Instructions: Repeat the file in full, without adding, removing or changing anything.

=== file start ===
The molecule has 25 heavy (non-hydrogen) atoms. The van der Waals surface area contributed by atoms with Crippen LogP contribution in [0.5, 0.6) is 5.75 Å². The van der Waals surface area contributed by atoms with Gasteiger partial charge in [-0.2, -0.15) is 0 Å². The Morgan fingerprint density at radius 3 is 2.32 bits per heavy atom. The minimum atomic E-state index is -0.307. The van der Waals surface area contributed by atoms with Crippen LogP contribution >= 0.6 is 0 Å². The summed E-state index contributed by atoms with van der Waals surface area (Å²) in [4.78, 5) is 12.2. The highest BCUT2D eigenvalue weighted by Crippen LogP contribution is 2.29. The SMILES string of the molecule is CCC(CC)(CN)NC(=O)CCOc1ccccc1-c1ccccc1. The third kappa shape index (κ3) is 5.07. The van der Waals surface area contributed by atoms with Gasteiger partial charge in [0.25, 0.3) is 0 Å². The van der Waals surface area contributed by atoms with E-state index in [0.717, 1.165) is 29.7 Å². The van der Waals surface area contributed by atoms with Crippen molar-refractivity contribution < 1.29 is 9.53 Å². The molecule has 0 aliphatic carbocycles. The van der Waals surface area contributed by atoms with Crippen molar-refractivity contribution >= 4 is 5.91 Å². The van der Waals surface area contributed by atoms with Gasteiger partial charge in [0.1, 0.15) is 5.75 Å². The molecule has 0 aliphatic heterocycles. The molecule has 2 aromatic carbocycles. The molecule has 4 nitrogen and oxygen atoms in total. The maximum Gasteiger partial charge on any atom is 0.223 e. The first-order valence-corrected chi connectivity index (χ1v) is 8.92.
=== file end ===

The molecule has 25 heavy (non-hydrogen) atoms. The van der Waals surface area contributed by atoms with Crippen LogP contribution in [0.5, 0.6) is 5.75 Å². The van der Waals surface area contributed by atoms with Gasteiger partial charge in [-0.2, -0.15) is 0 Å². The Morgan fingerprint density at radius 3 is 2.32 bits per heavy atom. The minimum atomic E-state index is -0.307. The van der Waals surface area contributed by atoms with Crippen LogP contribution >= 0.6 is 0 Å². The summed E-state index contributed by atoms with van der Waals surface area (Å²) in [4.78, 5) is 12.2. The highest BCUT2D eigenvalue weighted by Crippen LogP contribution is 2.29. The SMILES string of the molecule is CCC(CC)(CN)NC(=O)CCOc1ccccc1-c1ccccc1. The third kappa shape index (κ3) is 5.07. The van der Waals surface area contributed by atoms with Gasteiger partial charge in [0.25, 0.3) is 0 Å². The van der Waals surface area contributed by atoms with E-state index in [0.717, 1.165) is 29.7 Å². The van der Waals surface area contributed by atoms with Crippen molar-refractivity contribution < 1.29 is 9.53 Å². The molecule has 0 aliphatic carbocycles. The van der Waals surface area contributed by atoms with Crippen molar-refractivity contribution >= 4 is 5.91 Å². The van der Waals surface area contributed by atoms with Gasteiger partial charge in [0.1, 0.15) is 5.75 Å². The molecule has 0 aliphatic heterocycles. The molecule has 2 aromatic carbocycles. The molecule has 4 nitrogen and oxygen atoms in total. The maximum Gasteiger partial charge on any atom is 0.223 e. The first-order valence-corrected chi connectivity index (χ1v) is 8.92.